A 20-TONNE runaway lorry loaded with concrete blocks left a trail of damage in St Austell – with witnesses saying it was a "godsend" no one was injured.
The drama unfolded after a lorry driver parked the vehicle in a slipway leading to the car park at St Austell railway station on Monday at about 1.50pm.
It is believed the driver was out of the 16-tonne vehicle, which was carrying 4 tonnes of concrete blocks, when it started to roll forward.
Despite taking out the wall on High Cross Street, a street sign, railings and lamppost before finally coming to a stop, miraculously no-one was hurt.
Free DT333 System Phone with all New NCP Panasonic Business...View details
Make Sure Your Business In Cornwall Chooses The Correct Business Telephone System At The Most Competitive Price.
Approved Panasonic Telecommunications Installer.
Terms: Terms: Please Quote This Genuine Offer When Booking An Appointment With Your Telecommunication Engineer. We Also Offer A Demonstration Of The Proposed System. Please Ask For This Free Service
Contact: 01726 213808
Valid until: Monday, March 31 2014
St Austell acting inspector James Honeywill said: "At the time the lorry rolled down the hill it would appear the driver was not present inside the cab and enquiries into the cause of the collision are still on-going.
"The lorry rolled down the hill causing it to go through the stone wall which separates the train station from High Cross Street, damaging the metal railings on the steps, a street sign and a light.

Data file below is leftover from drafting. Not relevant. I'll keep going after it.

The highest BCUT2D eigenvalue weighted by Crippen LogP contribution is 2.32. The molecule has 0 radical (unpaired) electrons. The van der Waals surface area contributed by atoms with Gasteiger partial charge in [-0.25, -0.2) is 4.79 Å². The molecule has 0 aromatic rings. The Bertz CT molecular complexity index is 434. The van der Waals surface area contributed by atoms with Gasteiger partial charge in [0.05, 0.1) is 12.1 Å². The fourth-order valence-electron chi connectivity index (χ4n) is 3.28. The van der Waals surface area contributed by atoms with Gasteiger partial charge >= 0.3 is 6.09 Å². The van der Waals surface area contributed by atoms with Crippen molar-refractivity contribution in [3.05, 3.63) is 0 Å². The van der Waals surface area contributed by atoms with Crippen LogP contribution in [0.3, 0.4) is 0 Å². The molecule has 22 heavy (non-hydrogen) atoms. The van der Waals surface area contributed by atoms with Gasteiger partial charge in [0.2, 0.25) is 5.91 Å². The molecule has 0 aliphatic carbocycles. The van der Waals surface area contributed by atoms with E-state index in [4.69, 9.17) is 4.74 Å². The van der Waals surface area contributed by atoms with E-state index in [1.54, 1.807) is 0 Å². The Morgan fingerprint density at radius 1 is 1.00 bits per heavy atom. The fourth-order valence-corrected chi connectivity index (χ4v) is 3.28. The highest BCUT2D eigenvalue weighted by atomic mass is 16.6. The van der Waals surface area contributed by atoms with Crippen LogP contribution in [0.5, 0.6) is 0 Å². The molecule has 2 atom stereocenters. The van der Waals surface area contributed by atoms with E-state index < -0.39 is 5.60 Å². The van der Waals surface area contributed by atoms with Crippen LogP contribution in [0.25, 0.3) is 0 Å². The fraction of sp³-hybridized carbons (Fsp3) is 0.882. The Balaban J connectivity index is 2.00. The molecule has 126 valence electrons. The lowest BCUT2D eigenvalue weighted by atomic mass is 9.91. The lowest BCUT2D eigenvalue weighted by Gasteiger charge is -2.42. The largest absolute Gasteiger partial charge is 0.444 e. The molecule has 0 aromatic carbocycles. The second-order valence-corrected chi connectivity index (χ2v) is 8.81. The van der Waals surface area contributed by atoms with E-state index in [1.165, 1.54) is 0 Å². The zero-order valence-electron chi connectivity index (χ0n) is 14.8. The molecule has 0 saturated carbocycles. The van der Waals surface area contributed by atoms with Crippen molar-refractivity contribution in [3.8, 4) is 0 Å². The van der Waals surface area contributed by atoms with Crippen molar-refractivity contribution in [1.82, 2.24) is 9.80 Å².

"Fortunately nobody was injured."
Hayley Newton, manager of spare parts shop Bits and P.Cs in High Cross Street, witnessed the aftermath of the crash and said: "It's just a godsend that no-one was hurt by the lorry. We're just relieved that no-one was crushed by it.
"It looked like the lorry had rolled down the hill.
"It's just lucky no bus or train had just come in and there wasn't lots of people around.
"I'm amazed that it was there to begin with. It's not the sort of place you want to take a big lorry."
Police officers attended and made the scene safe before putting in place a temporary road closure at High Cross Street and diverting traffic.
Rebecca Clay, who works at Flying Colours Tattoo Studio, also on High Cross Street, said the first she knew of it was when a friend posted a photograph on social networking site Facebook.
"I went outside into the road and saw the police line and the lorry hanging over the wall. This morning I saw the rubble from the crash. We're just pleased no-one was hurt."
Eddie Elmslie, operations manager for Lambert Brothers Haulage, told the Cornish Guardian: "We are not aware of the full facts but we are aware of an incident that happened yesterday afternoon involving one of our drivers."